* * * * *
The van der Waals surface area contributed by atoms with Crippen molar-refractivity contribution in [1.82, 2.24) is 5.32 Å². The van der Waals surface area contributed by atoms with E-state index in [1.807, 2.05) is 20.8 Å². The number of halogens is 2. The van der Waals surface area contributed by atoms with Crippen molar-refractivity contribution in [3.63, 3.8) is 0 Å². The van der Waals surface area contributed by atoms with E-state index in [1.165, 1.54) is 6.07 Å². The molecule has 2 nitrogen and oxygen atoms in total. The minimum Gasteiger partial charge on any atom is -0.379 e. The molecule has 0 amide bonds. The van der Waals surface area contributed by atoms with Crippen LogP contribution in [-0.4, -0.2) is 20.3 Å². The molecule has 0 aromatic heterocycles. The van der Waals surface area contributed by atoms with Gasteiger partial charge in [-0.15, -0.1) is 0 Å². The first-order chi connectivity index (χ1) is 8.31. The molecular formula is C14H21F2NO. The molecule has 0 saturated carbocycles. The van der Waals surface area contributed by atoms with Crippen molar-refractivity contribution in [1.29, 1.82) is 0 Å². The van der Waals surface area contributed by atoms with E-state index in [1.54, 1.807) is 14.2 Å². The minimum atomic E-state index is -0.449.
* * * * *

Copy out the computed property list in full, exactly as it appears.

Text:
The van der Waals surface area contributed by atoms with Crippen molar-refractivity contribution in [1.82, 2.24) is 5.32 Å². The van der Waals surface area contributed by atoms with E-state index in [1.807, 2.05) is 20.8 Å². The number of halogens is 2. The van der Waals surface area contributed by atoms with Crippen molar-refractivity contribution in [3.63, 3.8) is 0 Å². The van der Waals surface area contributed by atoms with E-state index in [1.165, 1.54) is 6.07 Å². The molecule has 2 nitrogen and oxygen atoms in total. The minimum Gasteiger partial charge on any atom is -0.379 e. The molecule has 0 amide bonds. The van der Waals surface area contributed by atoms with Crippen LogP contribution in [-0.4, -0.2) is 20.3 Å². The molecule has 0 aromatic heterocycles. The van der Waals surface area contributed by atoms with Gasteiger partial charge in [-0.15, -0.1) is 0 Å². The first-order chi connectivity index (χ1) is 8.31. The molecular formula is C14H21F2NO. The molecule has 0 saturated carbocycles. The van der Waals surface area contributed by atoms with Crippen molar-refractivity contribution in [1.29, 1.82) is 0 Å². The van der Waals surface area contributed by atoms with E-state index in [1.54, 1.807) is 14.2 Å². The minimum atomic E-state index is -0.449.